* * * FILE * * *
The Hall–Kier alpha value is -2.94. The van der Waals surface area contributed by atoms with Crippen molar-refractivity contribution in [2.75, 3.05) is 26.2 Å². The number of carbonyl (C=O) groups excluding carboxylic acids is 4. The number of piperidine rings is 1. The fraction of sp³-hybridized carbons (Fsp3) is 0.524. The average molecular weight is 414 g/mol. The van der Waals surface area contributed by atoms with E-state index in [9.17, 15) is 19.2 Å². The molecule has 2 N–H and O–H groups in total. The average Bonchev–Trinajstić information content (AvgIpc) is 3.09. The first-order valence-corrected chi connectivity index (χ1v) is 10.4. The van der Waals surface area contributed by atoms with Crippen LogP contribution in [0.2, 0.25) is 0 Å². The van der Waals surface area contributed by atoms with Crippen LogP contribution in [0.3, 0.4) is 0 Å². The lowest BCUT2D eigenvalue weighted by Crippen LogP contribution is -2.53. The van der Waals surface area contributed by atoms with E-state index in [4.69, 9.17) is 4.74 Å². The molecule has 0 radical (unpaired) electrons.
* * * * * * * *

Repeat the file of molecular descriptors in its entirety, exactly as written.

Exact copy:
The Hall–Kier alpha value is -2.94. The van der Waals surface area contributed by atoms with Crippen molar-refractivity contribution in [2.75, 3.05) is 26.2 Å². The number of carbonyl (C=O) groups excluding carboxylic acids is 4. The number of piperidine rings is 1. The fraction of sp³-hybridized carbons (Fsp3) is 0.524. The average molecular weight is 414 g/mol. The van der Waals surface area contributed by atoms with E-state index in [9.17, 15) is 19.2 Å². The molecule has 2 N–H and O–H groups in total. The average Bonchev–Trinajstić information content (AvgIpc) is 3.09. The first-order valence-corrected chi connectivity index (χ1v) is 10.4. The van der Waals surface area contributed by atoms with Crippen LogP contribution in [0.2, 0.25) is 0 Å². The van der Waals surface area contributed by atoms with Crippen LogP contribution in [0.3, 0.4) is 0 Å². The lowest BCUT2D eigenvalue weighted by Crippen LogP contribution is -2.53. The van der Waals surface area contributed by atoms with E-state index in [4.69, 9.17) is 4.74 Å². The molecule has 0 radical (unpaired) electrons.